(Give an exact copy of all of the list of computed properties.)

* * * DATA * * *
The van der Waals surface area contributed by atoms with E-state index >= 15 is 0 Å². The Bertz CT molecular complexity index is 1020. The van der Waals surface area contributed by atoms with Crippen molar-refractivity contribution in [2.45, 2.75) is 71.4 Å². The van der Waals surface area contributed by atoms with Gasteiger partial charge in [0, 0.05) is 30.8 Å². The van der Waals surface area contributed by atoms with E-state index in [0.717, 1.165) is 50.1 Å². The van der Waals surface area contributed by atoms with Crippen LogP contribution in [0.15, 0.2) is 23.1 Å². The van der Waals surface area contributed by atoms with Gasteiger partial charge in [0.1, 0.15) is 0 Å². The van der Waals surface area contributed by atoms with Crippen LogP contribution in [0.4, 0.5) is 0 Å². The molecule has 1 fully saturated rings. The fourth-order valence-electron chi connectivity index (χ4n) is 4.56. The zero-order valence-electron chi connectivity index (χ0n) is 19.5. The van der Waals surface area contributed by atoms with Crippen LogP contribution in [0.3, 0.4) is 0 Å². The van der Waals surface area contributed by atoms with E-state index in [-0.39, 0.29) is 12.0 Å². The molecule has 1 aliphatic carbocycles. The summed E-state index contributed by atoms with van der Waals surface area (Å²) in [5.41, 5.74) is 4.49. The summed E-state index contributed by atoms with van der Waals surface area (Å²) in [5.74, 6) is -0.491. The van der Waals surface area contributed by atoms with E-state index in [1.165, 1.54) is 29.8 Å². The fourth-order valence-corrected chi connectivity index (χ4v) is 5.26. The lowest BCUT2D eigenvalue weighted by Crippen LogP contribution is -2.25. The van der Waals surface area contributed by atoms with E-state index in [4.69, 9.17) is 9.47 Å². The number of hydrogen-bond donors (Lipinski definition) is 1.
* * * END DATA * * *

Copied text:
The van der Waals surface area contributed by atoms with E-state index >= 15 is 0 Å². The Bertz CT molecular complexity index is 1020. The van der Waals surface area contributed by atoms with Crippen molar-refractivity contribution in [2.45, 2.75) is 71.4 Å². The van der Waals surface area contributed by atoms with Gasteiger partial charge in [0, 0.05) is 30.8 Å². The van der Waals surface area contributed by atoms with E-state index in [0.717, 1.165) is 50.1 Å². The van der Waals surface area contributed by atoms with Crippen LogP contribution in [0.15, 0.2) is 23.1 Å². The van der Waals surface area contributed by atoms with Gasteiger partial charge in [0.1, 0.15) is 0 Å². The van der Waals surface area contributed by atoms with Crippen LogP contribution in [0.4, 0.5) is 0 Å². The molecule has 1 fully saturated rings. The fourth-order valence-electron chi connectivity index (χ4n) is 4.56. The zero-order valence-electron chi connectivity index (χ0n) is 19.5. The van der Waals surface area contributed by atoms with Crippen LogP contribution in [0.3, 0.4) is 0 Å². The van der Waals surface area contributed by atoms with E-state index in [-0.39, 0.29) is 12.0 Å². The molecule has 1 aliphatic carbocycles. The summed E-state index contributed by atoms with van der Waals surface area (Å²) in [5.41, 5.74) is 4.49. The summed E-state index contributed by atoms with van der Waals surface area (Å²) in [5.74, 6) is -0.491. The van der Waals surface area contributed by atoms with E-state index in [1.165, 1.54) is 29.8 Å². The fourth-order valence-corrected chi connectivity index (χ4v) is 5.26. The lowest BCUT2D eigenvalue weighted by Crippen LogP contribution is -2.25. The van der Waals surface area contributed by atoms with E-state index in [4.69, 9.17) is 9.47 Å². The number of hydrogen-bond donors (Lipinski definition) is 1.